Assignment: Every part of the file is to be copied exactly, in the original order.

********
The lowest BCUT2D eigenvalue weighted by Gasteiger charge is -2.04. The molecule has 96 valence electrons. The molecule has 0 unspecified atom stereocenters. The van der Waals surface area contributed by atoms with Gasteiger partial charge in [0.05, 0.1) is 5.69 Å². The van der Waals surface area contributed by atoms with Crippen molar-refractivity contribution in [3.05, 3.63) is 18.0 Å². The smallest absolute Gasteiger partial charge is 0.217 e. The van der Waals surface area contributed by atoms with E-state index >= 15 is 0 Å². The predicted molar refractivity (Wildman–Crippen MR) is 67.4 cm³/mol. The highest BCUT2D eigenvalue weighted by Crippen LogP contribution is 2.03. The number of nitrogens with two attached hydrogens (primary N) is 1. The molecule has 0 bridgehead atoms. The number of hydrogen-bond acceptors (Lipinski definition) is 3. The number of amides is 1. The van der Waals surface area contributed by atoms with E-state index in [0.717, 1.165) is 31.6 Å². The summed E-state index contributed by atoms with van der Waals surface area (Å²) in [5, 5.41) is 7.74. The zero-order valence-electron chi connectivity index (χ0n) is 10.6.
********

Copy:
The lowest BCUT2D eigenvalue weighted by Gasteiger charge is -2.04. The molecule has 96 valence electrons. The molecule has 0 unspecified atom stereocenters. The van der Waals surface area contributed by atoms with Gasteiger partial charge in [0.05, 0.1) is 5.69 Å². The van der Waals surface area contributed by atoms with Crippen molar-refractivity contribution in [3.05, 3.63) is 18.0 Å². The smallest absolute Gasteiger partial charge is 0.217 e. The van der Waals surface area contributed by atoms with E-state index >= 15 is 0 Å². The predicted molar refractivity (Wildman–Crippen MR) is 67.4 cm³/mol. The highest BCUT2D eigenvalue weighted by Crippen LogP contribution is 2.03. The number of nitrogens with two attached hydrogens (primary N) is 1. The molecule has 0 bridgehead atoms. The number of hydrogen-bond acceptors (Lipinski definition) is 3. The number of amides is 1. The van der Waals surface area contributed by atoms with E-state index in [0.717, 1.165) is 31.6 Å². The summed E-state index contributed by atoms with van der Waals surface area (Å²) in [5, 5.41) is 7.74. The zero-order valence-electron chi connectivity index (χ0n) is 10.6.